How to Support a Child With Epilepsy

Any parent who hears their child has been diagnosed with epilepsy may understandably be anxious. However, parents should know that many children with epilepsy live vibrant, social lives filled with school, sports, and extracurriculars.

Children with epilepsy often see much success in managing their seizures through medication. You can further support your child by following these seven tips.

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1. Understand Epilepsy
Learning all you can about epilepsy is one of the best ways to support your child. Epilepsy is a central nervous system disorder that causes abnormal brain activity, seizures, unusual behaviour, and even unconsciousness. It occurs in all genders, races, ethnic backgrounds, and age groups.

2. What Are Common Symptoms?
Seizure symptoms will look different for all patients, especially young children who typically experience more seizures than adults. Frequent symptoms of attacks might include convulsions, loss of consciousness, confusion, nodding of the head, periods of staring, twitching of the upper body, and shaking an arm or leg.

While witnessing your child undergo a seizure is a nerve-wracking experience, it's essential to realize the risk of severe injury or death from the episode is low for most children. Most attacks end after a couple of minutes and are managed with medication.

3. What Causes Epilepsy?
A group of overactive neurons disrupt one's brain and induce seizure activity. Epilepsy can be generated by abnormal brain development, brain tumours, head injuries, or stroke. Some types of epilepsy are passed genetically in families.

4. How Is It Diagnosed?

Doctors use electroencephalography (EEG) to track neurons in a patient’s brain and diagnose epilepsy. Sometimes physicians might also use a brain MRI to check for anatomical abnormalities.

5. Learn Seizure First Aid
To protect your child, you’ll want to understand seizure first aid to keep them safe during an attack. Note that most episodes do not require emergency attention. The NHS states you should call 999 and ask for an ambulance if: it's the first time someone has had a seizure. the seizure lasts longer than 5 minutes. the person does not regain full consciousness, or has several seizures without regaining consciousness.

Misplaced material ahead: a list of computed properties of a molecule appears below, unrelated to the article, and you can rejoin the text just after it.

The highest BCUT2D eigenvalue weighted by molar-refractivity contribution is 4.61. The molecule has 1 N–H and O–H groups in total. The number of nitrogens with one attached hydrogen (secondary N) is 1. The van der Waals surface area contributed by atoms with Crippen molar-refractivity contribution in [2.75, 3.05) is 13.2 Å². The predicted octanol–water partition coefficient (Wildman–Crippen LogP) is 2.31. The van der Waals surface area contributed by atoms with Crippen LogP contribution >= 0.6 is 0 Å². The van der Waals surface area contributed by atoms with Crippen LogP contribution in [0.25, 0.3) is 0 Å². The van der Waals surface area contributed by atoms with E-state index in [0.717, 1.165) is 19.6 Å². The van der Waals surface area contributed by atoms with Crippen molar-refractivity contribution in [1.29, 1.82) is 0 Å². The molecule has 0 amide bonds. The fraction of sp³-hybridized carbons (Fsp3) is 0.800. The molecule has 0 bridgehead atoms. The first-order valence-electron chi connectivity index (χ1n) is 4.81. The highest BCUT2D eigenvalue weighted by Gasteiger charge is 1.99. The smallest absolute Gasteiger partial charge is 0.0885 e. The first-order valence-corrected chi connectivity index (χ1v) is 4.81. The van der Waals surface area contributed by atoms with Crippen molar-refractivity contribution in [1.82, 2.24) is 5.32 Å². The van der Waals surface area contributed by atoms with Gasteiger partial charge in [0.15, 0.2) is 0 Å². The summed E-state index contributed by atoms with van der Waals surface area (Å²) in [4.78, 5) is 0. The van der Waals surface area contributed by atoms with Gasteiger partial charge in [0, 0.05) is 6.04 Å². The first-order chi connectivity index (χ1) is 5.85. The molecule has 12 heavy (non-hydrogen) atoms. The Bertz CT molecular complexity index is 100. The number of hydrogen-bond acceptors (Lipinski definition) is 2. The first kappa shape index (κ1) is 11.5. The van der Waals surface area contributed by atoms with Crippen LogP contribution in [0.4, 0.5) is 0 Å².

● If your child is prone to grand mal seizures, those that involve convulsions throughout the entire body and loss of consciousness, ease them to the floor.

● Turn your child to their side to help them breathe. Put a folded jacket or pillow beneath their head.

● Ensure the area is clear of anything hard or sharp to prevent injury.

● If your child wears glasses, remove them.

● During the seizure, stay with your child and ensure they are fully awake. Do not hold them down, put anything in their mouth, or give them CPR.

● After the seizure ends, help them sit in a safe place and tell them what happened.

● Comfort your child and hug them.

Having a seizure action plan in place before an episode occurs will help you be ready to support your child when the time comes. You'll have the peace of mind to meet their needs and be confident you can manage their seizures.

6. Manage Seizures With Medication
Talk to your child’s doctor about the best medication to control their seizures. When your child takes their seizure medicine routinely, and as recommended by their doctor, they have the opportunity to live episode-free. If your child misses a dose, they could experience side effects that negatively affect their lives. As the parent, you can administer the medicine or remind your child to take the daily dose.

Additionally, help advocate for your child if you notice the current medication regimen isn’t working. There are numerous clinical trials focused on epilepsy for your child to participate in. Help elevate their voice in doctor’s appointments or pharmacy consultations.

7. Build a Support Network
To further help your child, you’ll want to encourage a network of friends and family. Ensure your child stays active socially and try not to limit their interactions because you fear seizures. You can start with having playdates at your home in case one occurs. Talk to friends’ parents to discuss your seizure action plan for playdates at other homes.

Talk with teachers at school about your child’s epilepsy so everyone is on the same page. Encourage your child to join clubs and sports leagues, pursuing interests as they previously did. If coaches and club leaders are aware of your child’s epilepsy and understand what to do in the event of a seizure, your child should be able to participate in all activities.

The more activities your child pursues, the fuller their life will become. The emphasis will be shifted away from their illness and onto interests they enjoy. Supporting your child in this way additionally helps to build their confidence socially.

Help Your Child Manage Their Epilepsy

As you learn more about epilepsy, ensure your child understands their condition too. Empower them to speak for themselves during doctor visits and give them confidence socially by building a support network of family and friends.

*Collaborative Post